Academic Honesty at Champlain College

Because Champlain College is committed to the value of Academic Honesty, here is a brief overview of what it means to ethically create assignments and write with integrity.

What is Academic Honesty/Integrity?

In a broad sense, “academic integrity” means that people demonstrate respect for one another’s knowledge and ideas by both giving and receiving credit for that work. When proper credit is not documented, students are at risk of being reported for a violation of the college’s Academic Honesty Policy.

Academic honesty violations include (but are not limited to):

  • plagiarism (i.e., intentionally or unintentionally insufficiently acknowledging outside sources)
  • cheating (i.e., copying another student’s work, creating sources that don’t exist)
  • misrepresentation (ex., falsifying information, re-submitting an assignment in one course that had previously been used in another course without permission of the instructor).
  • submitting your work to a “crowd-sourced” site that implicitly or explicitly exists to facilitate plagiarism.

Why Is Academic Integrity Important?

When you accepted Champlain College’s offer to be an online student here, you essentially said “yes” to becoming an integral participant in conversations with others (Graff & Birkenstein, 2014, p. xvi)–with other students, with authors whose work you are reading and responding to, with instructors, and your academic advisors. Your, and others, thoughts and ideas contribute to a robust learning community where your ideas are not only welcomed, but expected. Participating in online discussions, writing assignments, and creating projects are various ways in which you contribute to our learning community. Think of your education not as something that is separate from and outside of you, but as something in which you are a participant — a co-creator of knowledge. Your instructors are interested in what you think and have to say in response to others, whether those “others” are your classmates or published authors.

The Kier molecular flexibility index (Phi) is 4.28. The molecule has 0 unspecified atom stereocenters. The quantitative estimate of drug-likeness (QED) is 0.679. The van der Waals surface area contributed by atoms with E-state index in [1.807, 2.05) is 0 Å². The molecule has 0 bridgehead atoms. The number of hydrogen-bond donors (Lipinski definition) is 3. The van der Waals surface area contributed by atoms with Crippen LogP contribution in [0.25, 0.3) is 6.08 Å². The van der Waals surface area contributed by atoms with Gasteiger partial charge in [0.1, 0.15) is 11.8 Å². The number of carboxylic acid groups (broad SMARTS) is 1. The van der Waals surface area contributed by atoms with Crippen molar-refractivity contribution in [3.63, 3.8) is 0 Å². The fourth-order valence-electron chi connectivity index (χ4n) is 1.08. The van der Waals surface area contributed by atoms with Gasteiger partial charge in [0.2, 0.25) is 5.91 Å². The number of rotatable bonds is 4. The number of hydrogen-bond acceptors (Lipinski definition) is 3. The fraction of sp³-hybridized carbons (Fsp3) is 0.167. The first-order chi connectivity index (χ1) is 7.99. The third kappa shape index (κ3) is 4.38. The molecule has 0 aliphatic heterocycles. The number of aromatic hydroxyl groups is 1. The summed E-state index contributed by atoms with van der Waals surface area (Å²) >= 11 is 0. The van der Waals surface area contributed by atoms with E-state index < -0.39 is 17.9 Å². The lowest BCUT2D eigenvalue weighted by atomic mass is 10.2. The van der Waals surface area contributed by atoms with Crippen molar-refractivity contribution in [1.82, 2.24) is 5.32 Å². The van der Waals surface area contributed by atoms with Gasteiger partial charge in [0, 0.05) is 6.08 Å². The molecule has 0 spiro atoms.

Whether you are writing a paper, participating in a class discussion, or asking your instructor a question, you are responding to the thoughts and ideas of others–engaging in conversation (Graff & Birkenstein, 2014, p. xvi). When you are working with others’ ideas directly, it is critical that you know when and how to attribute credit to others’ ideas properly so that you can avoid unintentionally violating the academic honesty policy.

What is Plagiarism?

Plagiarism is probably the most common form of academic dishonesty and is often misunderstood. It includes using someone else’s work in your own academic work without giving proper credit.

  • Intentional plagiarism includes using images and cutting and pasting blocks of text without documenting the original source.
  • Unintentional plagiarism includes quoting excessively, documenting sources improperly, and paraphrasing carelessly.

What is Paraphrasing?

Paraphrasing means putting the information, ideas, and/or thoughts of others into your own words. Paraphrasing is about communicating your understanding of what you read and what you took away from your reading. Purdue University Online Writing Lab defines paraphrasing as “your own rendition of essential information and ideas expressed by someone else, presented in a new form” (Purdue University). 

What does it mean to “cite” sources?

Whenever you quote, paraphrase, or summarize ideas that are not your own, you must both identify the sources of the ideas and the quotations within the body of your paper (“in-text citations”) and at the end.

  • In the body of your paper, you must identify the source of the idea or quotation. In-text citations can be in parenthesis or numbered footnotes, depending on the style you are using (i.e. APA, MLA). Use one or the other.
  • At the end of your paper, you must list all of the sources from the parenthetical references. Depending on the style you are using, that page is called “Works Cited,” “Bibliography,” or “References.”

Where can I learn more?

Please review your Introduction to Academic Honesty course to learn more about creating assignments with integrity and avoiding Academic Honesty Policy violations. Upon completion, an earned “badge” will display on your Canvas profile and will function as evidence that you have read and understand Champlain College’s Academic Honesty Policy. The course can be completed in under two hours and will be a future resource for you.


Graff, G., & Birkenstein, C. (2014). They say/I say: The moves that matter in academic writing. New York: Norton.